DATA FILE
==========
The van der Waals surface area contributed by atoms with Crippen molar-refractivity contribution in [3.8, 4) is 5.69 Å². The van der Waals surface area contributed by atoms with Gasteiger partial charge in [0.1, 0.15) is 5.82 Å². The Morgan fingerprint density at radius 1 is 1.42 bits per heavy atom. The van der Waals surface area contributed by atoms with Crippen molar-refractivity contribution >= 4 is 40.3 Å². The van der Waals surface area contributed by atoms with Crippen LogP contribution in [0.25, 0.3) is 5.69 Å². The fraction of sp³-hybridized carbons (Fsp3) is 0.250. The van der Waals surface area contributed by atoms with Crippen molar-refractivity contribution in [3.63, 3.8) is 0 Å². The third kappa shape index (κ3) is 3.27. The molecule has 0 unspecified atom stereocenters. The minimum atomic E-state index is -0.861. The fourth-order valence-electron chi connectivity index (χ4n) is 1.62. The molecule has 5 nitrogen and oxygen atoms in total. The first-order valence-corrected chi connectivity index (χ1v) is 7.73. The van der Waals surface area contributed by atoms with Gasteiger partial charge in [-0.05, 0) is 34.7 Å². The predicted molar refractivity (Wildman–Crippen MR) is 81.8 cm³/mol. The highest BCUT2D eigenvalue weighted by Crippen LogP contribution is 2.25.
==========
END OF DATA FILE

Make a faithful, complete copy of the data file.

The van der Waals surface area contributed by atoms with Crippen molar-refractivity contribution in [3.8, 4) is 5.69 Å². The van der Waals surface area contributed by atoms with Gasteiger partial charge in [0.1, 0.15) is 5.82 Å². The Morgan fingerprint density at radius 1 is 1.42 bits per heavy atom. The van der Waals surface area contributed by atoms with Crippen molar-refractivity contribution >= 4 is 40.3 Å². The van der Waals surface area contributed by atoms with Crippen LogP contribution in [0.25, 0.3) is 5.69 Å². The fraction of sp³-hybridized carbons (Fsp3) is 0.250. The van der Waals surface area contributed by atoms with Crippen molar-refractivity contribution in [3.63, 3.8) is 0 Å². The third kappa shape index (κ3) is 3.27. The molecule has 0 unspecified atom stereocenters. The minimum atomic E-state index is -0.861. The fourth-order valence-electron chi connectivity index (χ4n) is 1.62. The molecule has 5 nitrogen and oxygen atoms in total. The first-order valence-corrected chi connectivity index (χ1v) is 7.73. The van der Waals surface area contributed by atoms with Gasteiger partial charge in [-0.05, 0) is 34.7 Å². The predicted molar refractivity (Wildman–Crippen MR) is 81.8 cm³/mol. The highest BCUT2D eigenvalue weighted by Crippen LogP contribution is 2.25.